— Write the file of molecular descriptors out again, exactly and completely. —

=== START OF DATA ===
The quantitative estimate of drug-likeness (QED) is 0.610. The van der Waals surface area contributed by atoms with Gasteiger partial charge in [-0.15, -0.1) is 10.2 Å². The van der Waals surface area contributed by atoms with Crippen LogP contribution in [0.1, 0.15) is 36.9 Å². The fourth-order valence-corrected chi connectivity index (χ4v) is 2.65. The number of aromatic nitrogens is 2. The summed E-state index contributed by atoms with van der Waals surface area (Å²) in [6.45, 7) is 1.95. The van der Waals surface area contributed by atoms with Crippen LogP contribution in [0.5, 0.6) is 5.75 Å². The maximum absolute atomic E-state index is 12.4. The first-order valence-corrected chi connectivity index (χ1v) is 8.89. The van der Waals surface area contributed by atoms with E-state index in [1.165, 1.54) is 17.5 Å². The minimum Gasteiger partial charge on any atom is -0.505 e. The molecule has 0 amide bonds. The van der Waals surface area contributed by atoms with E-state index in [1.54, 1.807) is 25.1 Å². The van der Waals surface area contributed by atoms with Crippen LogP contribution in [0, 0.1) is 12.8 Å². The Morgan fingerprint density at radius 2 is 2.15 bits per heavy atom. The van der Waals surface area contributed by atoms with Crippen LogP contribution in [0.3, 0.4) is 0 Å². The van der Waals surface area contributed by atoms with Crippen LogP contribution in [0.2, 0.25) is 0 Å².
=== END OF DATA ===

The quantitative estimate of drug-likeness (QED) is 0.610. The van der Waals surface area contributed by atoms with Gasteiger partial charge in [-0.15, -0.1) is 10.2 Å². The van der Waals surface area contributed by atoms with Crippen LogP contribution in [0.1, 0.15) is 36.9 Å². The fourth-order valence-corrected chi connectivity index (χ4v) is 2.65. The number of aromatic nitrogens is 2. The summed E-state index contributed by atoms with van der Waals surface area (Å²) in [6.45, 7) is 1.95. The van der Waals surface area contributed by atoms with Crippen LogP contribution in [0.5, 0.6) is 5.75 Å². The maximum absolute atomic E-state index is 12.4. The first-order valence-corrected chi connectivity index (χ1v) is 8.89. The van der Waals surface area contributed by atoms with E-state index in [1.165, 1.54) is 17.5 Å². The minimum Gasteiger partial charge on any atom is -0.505 e. The molecule has 0 amide bonds. The van der Waals surface area contributed by atoms with E-state index in [1.54, 1.807) is 25.1 Å². The van der Waals surface area contributed by atoms with Crippen LogP contribution in [0, 0.1) is 12.8 Å². The Morgan fingerprint density at radius 2 is 2.15 bits per heavy atom. The van der Waals surface area contributed by atoms with Crippen LogP contribution in [0.3, 0.4) is 0 Å². The van der Waals surface area contributed by atoms with Crippen LogP contribution in [0.2, 0.25) is 0 Å².